BLOOD STAINED TEETH #2
Vampire-for-hire Atticus Sloane is in trouble. Now, he’ll have to use all his guile to stay ahead of the First Born Council and the murderous Mr. Tooth. Unfortunately, that also means going head to head with vicious cage-fighting vampire Duke Ellis.
Issue #2 continues steadily down the narrative track laid out by Ward and Reynolds in the first issue. Ward uses the opportunity script wise to examine Atticus Sloane as a character while contrasting it with violence on page. Ward adds depths to Sloane here. Sloane IS as much a snob as the council in his disdain for the “sips” he’s made, viewing them as inferior to firstborns like himself and Sloane’s view of as to why people ask to be made vampires has a strong melancholy ring of truth. Yet there seems to be an underlying edge or layer of guilt or attachment to them on Sloane’s part, why else would Sloane talk to his dead driver companion sip if not as an expression of this? This doesn’t stop Sloane doing what he has to do and he proves the point about firstborns being stronger than sips in the most violent round about way possible.
The fight takes up most of the issue before jumping back to the DR character who is making moves of her own against the vampire elders in power attacking one in its corporate office and I think it’s fair to predict that her and Sloane are on a crash course with each other. Has Sloane made a sip that may be vampires undoing… guess we will find out. It’s a slower more introspective script from Ward but engaging nonetheless. Ward does cut the very noir serious tone of the book with some black humor involving cows and overall writing wise it succeeds very well in constantly keeping you engaged despite the slower nature of the script.
The neon noir nature theme carries on from Patric Reynolds and Heather Moore. From an art point of view Reynolds continues the same track but there’s a wonderful attention to background detail from him, There are easter eggs too… that Billboard movie advert is telling us something and I’m sure we will find out what. Reynold’s has an true knack for facial expressions, they are always unique, deeply full of character and never generic.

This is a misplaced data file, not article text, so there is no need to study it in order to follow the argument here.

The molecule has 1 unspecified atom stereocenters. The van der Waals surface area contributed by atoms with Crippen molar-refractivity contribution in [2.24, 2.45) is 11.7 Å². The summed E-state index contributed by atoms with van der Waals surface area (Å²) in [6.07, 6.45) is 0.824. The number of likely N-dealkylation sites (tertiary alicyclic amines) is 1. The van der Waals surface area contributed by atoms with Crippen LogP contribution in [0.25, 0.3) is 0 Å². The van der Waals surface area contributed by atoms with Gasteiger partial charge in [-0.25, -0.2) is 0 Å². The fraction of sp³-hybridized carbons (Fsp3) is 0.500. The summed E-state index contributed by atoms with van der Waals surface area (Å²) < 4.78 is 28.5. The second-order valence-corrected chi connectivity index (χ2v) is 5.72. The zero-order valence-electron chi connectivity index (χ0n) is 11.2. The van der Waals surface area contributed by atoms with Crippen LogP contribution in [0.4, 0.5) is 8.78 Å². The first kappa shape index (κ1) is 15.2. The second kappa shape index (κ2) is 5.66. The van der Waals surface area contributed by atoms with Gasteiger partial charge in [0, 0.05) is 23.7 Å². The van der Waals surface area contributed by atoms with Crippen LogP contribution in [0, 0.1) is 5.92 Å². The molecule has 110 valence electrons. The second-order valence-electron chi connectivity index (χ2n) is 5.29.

Moore’s neon aesthetic continues to be one of my favorite things about this book. The use of mostly single color backgrounds, or slightly different shades of the same color makes Reynolds foreground art pop in marvelous ways. The “blood” spatter Jackson Pollock art in the corporate vampires art is the kind of marvelous detail that speaks to an art team that’s paying attention to every element of what they putting on the page for us. Hassan Otsmane-Elhaou continues to give a master class in lettering. Every single speech bubble down to it’s shape is given consideration and that kind of attention to detail speaks to the effort involved. Ward’s cover is a brilliant, striking neon affair and I think it one ups his issue one cover with that brilliant contrast of the neon pink and dark brown skin on the subject
Issue #2 is a slower paced but cleverly balanced affair with Ward, Reynolds and company balancing a more introspective examination of our main character with some gut wrenching violence on the page all bathed in glorious modern neon colors. It's creator owned comics at it's finest.
BLOOD STAINED TEETH #2: Takes A Lickin…
- Writing - 9/109/10
- Storyline - 9/109/10
- Art - 9/109/10
- Color - 9/109/10
- Cover Art - 10/1010/10
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